Tuesday, 29 January 2013

Koh Samui Attractions: Thailand’s Wildlife

Make sure to check out some of Thailand's wildlife while on the island

One of the biggest Koh Samui attractions today is the island’s collection of interesting and unique wildlife. Approximately 282 mammals have been identified in Thailand, which basically means that a whopping twelve per cent of all mammal species across the planet can be found within this country.

Seeing at least some of these animals up close and personal is simply one of those Koh Samui things to do that shouldn’t be neglected. Folks fascinated by these beasts will definitely be impressed by the diverse range of wildlife – including everything from an elephant to the world’s smallest mammal, the Hog-nosed bat – to meet.

Tourists will be pleased to know that there are 13 species of primates, 18 ungulates, 36 carnivores, 70 rodents, and 92 bats. Today, there are two species of bear dwelling within the borders of Thailand. One is the Asiatic black bear, and the other is the Malaysian sun bear – the smallest bear in the world to date.
Moreover, both bears are omnivores, so they primarily thrive on vegetables and fruit.

There are also nine wildcat species – including the tiger – in existence within Thailand. Other species include the golden cat, leopard cat, and the popular clouded leopard. However, these tigers have dwindled in number due to heavy persecution. Fortunately, the West Forest Complex continues to act as the country’s most important tiger habitats to date.

Ungulates – commonly referred to as hoofed animals – in Thailand include sambar deer, barking deer and wild boars. The gaur, which is the planet’s biggest wild cattle species, can also be found here as well. Moreover, mountain goats known as serows have also been spotted on the steep cliffs of Thailand’s western area.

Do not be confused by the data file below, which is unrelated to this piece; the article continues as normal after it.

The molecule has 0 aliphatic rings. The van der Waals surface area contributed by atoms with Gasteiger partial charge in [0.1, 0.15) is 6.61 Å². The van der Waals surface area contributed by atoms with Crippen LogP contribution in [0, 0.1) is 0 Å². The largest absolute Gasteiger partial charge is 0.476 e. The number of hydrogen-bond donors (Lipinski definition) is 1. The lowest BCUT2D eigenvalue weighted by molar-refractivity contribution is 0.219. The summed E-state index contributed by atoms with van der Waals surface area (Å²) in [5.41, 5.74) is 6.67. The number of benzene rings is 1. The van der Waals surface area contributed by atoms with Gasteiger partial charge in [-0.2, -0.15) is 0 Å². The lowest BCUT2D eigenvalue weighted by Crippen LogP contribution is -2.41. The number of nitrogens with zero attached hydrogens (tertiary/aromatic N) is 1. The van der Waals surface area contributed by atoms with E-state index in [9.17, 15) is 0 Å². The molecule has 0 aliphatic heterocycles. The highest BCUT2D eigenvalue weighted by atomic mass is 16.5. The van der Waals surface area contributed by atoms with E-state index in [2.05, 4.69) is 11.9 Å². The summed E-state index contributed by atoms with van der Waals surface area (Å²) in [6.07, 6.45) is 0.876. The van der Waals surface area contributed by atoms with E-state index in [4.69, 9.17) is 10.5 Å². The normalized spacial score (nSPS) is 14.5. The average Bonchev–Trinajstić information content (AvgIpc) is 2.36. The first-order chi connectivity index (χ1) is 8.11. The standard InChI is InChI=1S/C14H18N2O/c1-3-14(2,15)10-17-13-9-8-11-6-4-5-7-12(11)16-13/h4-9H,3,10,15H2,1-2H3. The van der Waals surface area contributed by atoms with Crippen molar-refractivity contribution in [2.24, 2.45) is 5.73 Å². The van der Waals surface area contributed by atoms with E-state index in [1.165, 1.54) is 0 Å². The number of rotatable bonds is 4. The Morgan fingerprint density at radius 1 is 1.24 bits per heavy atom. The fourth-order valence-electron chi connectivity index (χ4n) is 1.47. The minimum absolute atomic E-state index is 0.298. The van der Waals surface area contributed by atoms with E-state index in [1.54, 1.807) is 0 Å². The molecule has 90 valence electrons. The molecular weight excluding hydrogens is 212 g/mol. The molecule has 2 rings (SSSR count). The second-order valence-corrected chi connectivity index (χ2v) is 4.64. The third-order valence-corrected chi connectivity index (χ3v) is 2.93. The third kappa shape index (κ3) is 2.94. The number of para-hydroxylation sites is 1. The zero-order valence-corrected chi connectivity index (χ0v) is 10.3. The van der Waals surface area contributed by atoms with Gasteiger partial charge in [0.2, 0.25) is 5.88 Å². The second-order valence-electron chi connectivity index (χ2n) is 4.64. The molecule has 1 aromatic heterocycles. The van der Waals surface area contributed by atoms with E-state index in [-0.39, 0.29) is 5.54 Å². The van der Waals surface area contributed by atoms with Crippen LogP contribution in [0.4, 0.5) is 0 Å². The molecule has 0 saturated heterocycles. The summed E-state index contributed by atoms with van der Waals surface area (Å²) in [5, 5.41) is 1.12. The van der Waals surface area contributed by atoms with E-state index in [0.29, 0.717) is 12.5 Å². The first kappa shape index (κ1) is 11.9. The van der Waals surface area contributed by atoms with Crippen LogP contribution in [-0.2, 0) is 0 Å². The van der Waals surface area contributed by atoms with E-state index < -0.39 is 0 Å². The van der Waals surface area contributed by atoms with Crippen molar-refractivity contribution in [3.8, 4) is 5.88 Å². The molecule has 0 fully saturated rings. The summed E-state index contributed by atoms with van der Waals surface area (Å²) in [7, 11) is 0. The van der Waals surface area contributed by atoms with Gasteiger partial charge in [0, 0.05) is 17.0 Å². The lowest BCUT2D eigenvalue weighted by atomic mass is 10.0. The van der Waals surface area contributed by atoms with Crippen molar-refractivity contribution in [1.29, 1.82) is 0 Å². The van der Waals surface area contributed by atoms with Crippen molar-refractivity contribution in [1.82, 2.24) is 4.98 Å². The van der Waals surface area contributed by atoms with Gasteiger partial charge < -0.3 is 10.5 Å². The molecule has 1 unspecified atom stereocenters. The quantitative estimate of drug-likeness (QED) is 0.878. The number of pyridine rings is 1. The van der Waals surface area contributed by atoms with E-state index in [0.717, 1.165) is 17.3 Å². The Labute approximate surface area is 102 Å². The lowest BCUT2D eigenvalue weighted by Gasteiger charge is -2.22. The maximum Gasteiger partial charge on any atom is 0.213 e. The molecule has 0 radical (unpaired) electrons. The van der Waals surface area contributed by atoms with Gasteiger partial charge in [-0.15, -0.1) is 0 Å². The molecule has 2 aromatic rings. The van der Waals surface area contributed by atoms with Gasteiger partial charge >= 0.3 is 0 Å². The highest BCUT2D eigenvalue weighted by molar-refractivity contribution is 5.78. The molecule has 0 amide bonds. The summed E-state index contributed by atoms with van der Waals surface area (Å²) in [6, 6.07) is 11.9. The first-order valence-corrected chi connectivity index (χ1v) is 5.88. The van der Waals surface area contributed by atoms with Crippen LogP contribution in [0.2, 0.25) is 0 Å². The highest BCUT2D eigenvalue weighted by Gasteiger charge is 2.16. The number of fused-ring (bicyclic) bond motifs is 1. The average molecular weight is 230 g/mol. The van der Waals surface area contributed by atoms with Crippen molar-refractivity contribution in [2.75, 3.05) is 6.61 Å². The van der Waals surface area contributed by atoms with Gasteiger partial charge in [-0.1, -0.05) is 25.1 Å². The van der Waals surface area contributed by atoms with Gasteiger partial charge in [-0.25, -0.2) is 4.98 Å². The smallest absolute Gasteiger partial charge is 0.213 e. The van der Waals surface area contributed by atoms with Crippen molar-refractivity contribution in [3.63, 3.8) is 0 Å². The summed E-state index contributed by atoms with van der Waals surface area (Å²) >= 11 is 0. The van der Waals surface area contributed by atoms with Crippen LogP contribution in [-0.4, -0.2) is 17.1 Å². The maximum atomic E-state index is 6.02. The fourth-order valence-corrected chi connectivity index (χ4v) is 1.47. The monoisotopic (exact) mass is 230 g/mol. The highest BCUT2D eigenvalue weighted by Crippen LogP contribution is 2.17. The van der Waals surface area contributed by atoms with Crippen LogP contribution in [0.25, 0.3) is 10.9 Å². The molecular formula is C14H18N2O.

Of course, elephants (which were once depicted in the country’s flag) also dwell in Thailand. Unfortunately, just like the tiger, their numbers have diminished due to hunting as well. Today, there are only 2,000 to 3,000 of these animals left, of which many roam in parks protected by Wild Watch Thailand.

Nevertheless, the opportunity to see at least some of these beasts are one of the most renowned Koh Samui attractions island visitors wouldn’t want to miss during their holidays. Without question, going on trips to appreciate the beauty of these mammals is one of the best Koh Samui things to do today, especially for those who so happen to enjoy going to zoos and other natural wildlife habitats.

Sunday, 27 January 2013

Top Five Herbs and Spices in Koh Samui

Delectable Thai herbs is one of the reason Thai food is so delectable

The list of Koh Samui things to do goes beyond watersports at white sand beaches, exploring uninhabited islands, hanging out at bars, or relaxing on the balcony of a villa facing the ocean. Thai food – which is touted by health experts to be one of the healthiest foods known to man – is loaded with special herbs and spices with special disease-fighting and immune-boosting properties.

According to Koh Samui travel guides, there’s a wide range of these cooking ingredients with excellent nutritional value. With that said, feel free to check out the list of this island’s top five herbs and spices below.

First on the list is lemongrass – this herb’s usage dates back to ancient times when the Chinese utilized its medicinal properties for the treatment of diseases such as fevers, headaches, stomach aches, flus, colds, arthritis and fungal conditions. Today, lemongrass is extensively used as an important ingredient for the preparation of numerous Thai dishes, mainly because of its fragrant, lemony characteristics.

Second on this list is Galangal – although grown in the majority of Southeast-Asian countries, this variation of ginger was originally used as medicine and a cooking ingredient in China and Java. Its popularity gradually breached the walls of Europe during the Middle Ages. Galangal was even used by St. Hildegard of Bingen as a remedy for diseases ranging from heart disease to indigestion.